Do you recognize this guitarist? In this video she does a cover of i’m yours” by Jason Mraz. It’s a good cover for sure, and it has almost 6 million views. Six million.
Here’snother version of that song.
It has less views, just under 250,000. However this musician has lots of videos and they all have that much. She has a version of “Hey ya!” that has over 500,000 views. Do you know this musician? I have never heard of her, but lots of people have watched her perform.
Speaking of that song, here’s the incredibly good cover of Hey Ya by Mat Weddle of Obadiah Parker.
It has over six million views as well. Almost as many as Outkast has themselves.
Now these people aren’t famous in the way Jason Mraz is or Outkast or the Beatles or whomever else they are covering. Yet they are able to attract large audiences with little more than a camera and an instrument. They don’t have promoters or producers or other talent helping with their songs. They are just simply singing for us, and getting alot of us to listen.
It likely helps that they are singing songs that are very popular. If they were singing an obscure song, it’s not as likely people would find them via YouTube as easily. I think one of the reasons they do get an audience is that people want to hear people singing songs they like. Stiill, I think that they would surface even without singing popular songs, either through tagging or other sharing mechanisms. YouTube is a platform that allows people to do that, much like radio was a way for bands to reach audiences that they could never reach simply by playing only in music halls. What people find interesting will rise to the top most of the time.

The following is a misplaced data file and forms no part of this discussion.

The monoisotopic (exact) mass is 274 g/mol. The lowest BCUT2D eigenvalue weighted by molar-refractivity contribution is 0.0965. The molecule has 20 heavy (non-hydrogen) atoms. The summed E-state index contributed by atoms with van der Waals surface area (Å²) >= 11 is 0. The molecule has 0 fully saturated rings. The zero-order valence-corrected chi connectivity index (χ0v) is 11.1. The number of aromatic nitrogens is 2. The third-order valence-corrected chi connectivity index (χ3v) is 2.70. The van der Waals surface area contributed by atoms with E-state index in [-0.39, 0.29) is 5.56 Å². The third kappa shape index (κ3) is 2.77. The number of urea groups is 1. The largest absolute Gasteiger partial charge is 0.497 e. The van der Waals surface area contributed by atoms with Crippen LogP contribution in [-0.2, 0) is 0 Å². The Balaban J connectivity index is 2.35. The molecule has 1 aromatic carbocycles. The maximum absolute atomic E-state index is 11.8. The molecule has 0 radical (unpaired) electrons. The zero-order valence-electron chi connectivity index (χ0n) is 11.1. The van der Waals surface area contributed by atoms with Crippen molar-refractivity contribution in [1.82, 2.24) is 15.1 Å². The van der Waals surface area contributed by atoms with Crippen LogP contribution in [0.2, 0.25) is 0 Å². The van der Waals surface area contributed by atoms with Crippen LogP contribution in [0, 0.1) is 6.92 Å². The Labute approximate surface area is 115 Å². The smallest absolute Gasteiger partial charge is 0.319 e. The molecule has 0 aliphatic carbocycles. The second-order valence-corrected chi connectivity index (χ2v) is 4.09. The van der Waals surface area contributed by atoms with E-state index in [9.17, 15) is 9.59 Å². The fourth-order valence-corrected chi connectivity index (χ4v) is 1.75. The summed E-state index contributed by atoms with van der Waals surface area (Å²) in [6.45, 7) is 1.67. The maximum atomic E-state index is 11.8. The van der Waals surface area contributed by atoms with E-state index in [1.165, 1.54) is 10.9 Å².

These artists might not get fortune this way. but it has never been easier in some ways to get a slice of fame. It reminds me of punk rock or the beginning of rock n roll, in that young people were just going out and performing and there was a willing audience to watch them. I think it is exciting and encouraging to anyone who wants to perform for an audience. You just need a camera, a good song, a good voice, and possibly one other instrument. The Hall, so to speak, is packed with millions of people, waiting for you to start.
BTW, I brought up the unstoppable force of social media on music because the music industry has been fighting for so many years to prevent people from taking over the music industry and making it their own. First there was file shariing, where you had listeners cutting out distribution of music. Now you have social music, where by the listeners cut out the promotion of music. There will still be that traditional way of making music of course, but that territory is going to shrink more and more as time goes by and the unstoppable force of social media on music keeps rolling on.